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Rated: E · Short Story · Children's · #1740222
Chapter Fairytale [folklore] - A very peculiar tale of chance and circumstance.
The Canary with a Broken Wing

Written by Hektor Thillet

Chapter I

The Fool

Once upon a time there was a happy kingdom. And in this kingdom there was a happy castle. And in this castle lived the happiest of kings.

He laughed on sunny days, and even rainy days. He laughed so loudly, all around him everyone would laugh as well—all but the poor court jester in the king’s castle, who was the object of such contagious laughter.

Like any other court jester, his job was to make the king laugh. And this he indeed carry out with high praise. Everyone thought him to be the biggest fool that ever lived, especially the king, whose vigorous laughter reassured him. But although such flattery would have been well received by just about any other fool who had been court jester to the king, he wasn’t just like any other fool.

He dreamed of being a respectable gentleman, one whose name was held in high regard, and not a mere buffoon for everyone’s amusement. And so one night, three minutes after midnight to be exact, while everyone rested soundly asleep from another day of laughing, and carrying nothing but a bindle stick stuffed with a piece of bread and a bit of wine, the court jester simply vanished.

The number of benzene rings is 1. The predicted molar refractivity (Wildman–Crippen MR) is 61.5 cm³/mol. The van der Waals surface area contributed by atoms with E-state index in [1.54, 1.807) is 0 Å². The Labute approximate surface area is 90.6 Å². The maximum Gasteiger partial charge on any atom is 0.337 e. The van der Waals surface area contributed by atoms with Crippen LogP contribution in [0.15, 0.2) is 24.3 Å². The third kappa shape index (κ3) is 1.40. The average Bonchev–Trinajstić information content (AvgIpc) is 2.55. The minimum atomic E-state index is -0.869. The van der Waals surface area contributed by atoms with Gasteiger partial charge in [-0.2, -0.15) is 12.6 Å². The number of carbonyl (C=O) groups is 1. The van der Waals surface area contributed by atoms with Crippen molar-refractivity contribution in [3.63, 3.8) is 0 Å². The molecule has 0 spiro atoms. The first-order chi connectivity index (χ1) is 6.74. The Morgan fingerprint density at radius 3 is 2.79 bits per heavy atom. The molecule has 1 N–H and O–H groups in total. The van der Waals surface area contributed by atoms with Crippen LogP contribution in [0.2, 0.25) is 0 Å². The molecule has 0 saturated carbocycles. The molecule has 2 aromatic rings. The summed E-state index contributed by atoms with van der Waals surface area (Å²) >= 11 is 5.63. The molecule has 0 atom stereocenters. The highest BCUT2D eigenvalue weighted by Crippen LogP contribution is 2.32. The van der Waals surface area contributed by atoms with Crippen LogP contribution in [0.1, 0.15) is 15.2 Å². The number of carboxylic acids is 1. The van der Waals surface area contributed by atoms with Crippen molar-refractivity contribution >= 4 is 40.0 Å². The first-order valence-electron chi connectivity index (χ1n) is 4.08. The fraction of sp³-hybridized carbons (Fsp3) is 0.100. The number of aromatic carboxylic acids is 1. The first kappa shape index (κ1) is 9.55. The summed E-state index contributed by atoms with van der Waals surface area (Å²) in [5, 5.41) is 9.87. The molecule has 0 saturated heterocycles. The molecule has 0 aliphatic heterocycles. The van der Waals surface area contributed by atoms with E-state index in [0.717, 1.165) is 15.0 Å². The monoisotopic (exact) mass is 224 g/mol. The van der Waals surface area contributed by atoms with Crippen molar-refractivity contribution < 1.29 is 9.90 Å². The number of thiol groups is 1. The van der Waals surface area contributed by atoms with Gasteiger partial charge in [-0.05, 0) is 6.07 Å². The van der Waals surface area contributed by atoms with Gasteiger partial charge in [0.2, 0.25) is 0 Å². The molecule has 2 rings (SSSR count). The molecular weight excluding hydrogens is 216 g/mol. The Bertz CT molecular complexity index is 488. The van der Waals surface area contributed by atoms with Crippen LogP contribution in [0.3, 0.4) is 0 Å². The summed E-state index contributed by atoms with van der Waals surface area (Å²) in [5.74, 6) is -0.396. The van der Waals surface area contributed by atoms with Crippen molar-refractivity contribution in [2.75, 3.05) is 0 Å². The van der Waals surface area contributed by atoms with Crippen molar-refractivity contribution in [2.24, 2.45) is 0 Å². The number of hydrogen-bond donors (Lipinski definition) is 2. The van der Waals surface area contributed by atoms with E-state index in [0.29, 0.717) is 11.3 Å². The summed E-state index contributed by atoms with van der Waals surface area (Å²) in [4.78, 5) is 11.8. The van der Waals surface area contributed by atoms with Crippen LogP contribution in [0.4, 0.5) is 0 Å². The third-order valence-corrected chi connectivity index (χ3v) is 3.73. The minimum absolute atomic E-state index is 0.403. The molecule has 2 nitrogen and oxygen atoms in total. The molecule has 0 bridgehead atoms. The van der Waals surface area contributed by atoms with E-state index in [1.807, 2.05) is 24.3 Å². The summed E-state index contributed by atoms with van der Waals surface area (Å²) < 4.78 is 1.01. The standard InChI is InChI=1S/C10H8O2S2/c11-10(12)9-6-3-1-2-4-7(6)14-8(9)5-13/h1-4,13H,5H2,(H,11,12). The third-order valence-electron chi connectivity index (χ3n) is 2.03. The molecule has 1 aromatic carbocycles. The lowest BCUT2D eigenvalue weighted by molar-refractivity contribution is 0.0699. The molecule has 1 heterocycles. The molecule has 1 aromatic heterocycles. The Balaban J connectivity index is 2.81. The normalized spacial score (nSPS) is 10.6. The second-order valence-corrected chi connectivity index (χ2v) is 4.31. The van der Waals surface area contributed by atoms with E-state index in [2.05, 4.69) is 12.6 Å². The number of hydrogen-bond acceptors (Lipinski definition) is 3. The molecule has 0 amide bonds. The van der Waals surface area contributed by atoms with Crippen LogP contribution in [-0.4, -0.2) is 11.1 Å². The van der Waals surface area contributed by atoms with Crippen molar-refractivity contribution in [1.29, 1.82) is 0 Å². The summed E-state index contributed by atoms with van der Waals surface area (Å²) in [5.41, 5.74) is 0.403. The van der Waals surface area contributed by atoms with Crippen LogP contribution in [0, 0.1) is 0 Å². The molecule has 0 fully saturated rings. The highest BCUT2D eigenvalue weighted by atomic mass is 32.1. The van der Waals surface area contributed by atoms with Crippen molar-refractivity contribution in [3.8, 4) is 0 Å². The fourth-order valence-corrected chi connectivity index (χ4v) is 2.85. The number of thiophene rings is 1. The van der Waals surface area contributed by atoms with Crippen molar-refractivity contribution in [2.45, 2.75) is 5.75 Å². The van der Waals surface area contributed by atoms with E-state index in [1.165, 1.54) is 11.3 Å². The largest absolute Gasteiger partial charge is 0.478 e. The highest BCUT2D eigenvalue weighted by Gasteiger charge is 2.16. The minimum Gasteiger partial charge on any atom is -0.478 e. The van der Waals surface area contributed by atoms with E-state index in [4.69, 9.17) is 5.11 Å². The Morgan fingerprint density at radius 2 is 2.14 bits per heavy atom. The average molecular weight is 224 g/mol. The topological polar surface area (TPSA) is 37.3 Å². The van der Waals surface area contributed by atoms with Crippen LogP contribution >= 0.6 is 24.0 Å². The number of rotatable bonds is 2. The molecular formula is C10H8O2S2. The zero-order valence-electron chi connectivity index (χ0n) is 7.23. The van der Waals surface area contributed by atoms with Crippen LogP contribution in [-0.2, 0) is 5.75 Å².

Well on his way was the court jester by morning. His first thought as a traveler had been to find someone who would not laugh at him, if this was at all possible. He walked past houses, over fields, and into the jungle. Once there, the court jester spotted a monkey hanging upside down from the branch of a tree. It was a funny sight; as it always is when monkeys do such things. The court jester, believing he had found someone even funnier than he was, presumed the monkey had no desire to laugh at him. And so the court jester stood right below the monkey and called out:

“Hello there monkey! I don’t mean to disturb your routine. But I was wondering… I don’t suppose you find me funny, do you?” asked the court jester as the monkey ate a coconut. “I mean, you’re not laughing, and your hanging trick is the funniest I’ve seen by far.  I’m a court jester you see? I would know…”

At that moment the monkey swung the coconut straight at the court jester, and “Smash!” It knocked him over the head and rendered him silly on the jungle floor. Soon after, the monkey laughed at the court jester, who after regaining consciousness, realized his search for someone who would not laugh at him had all but begun.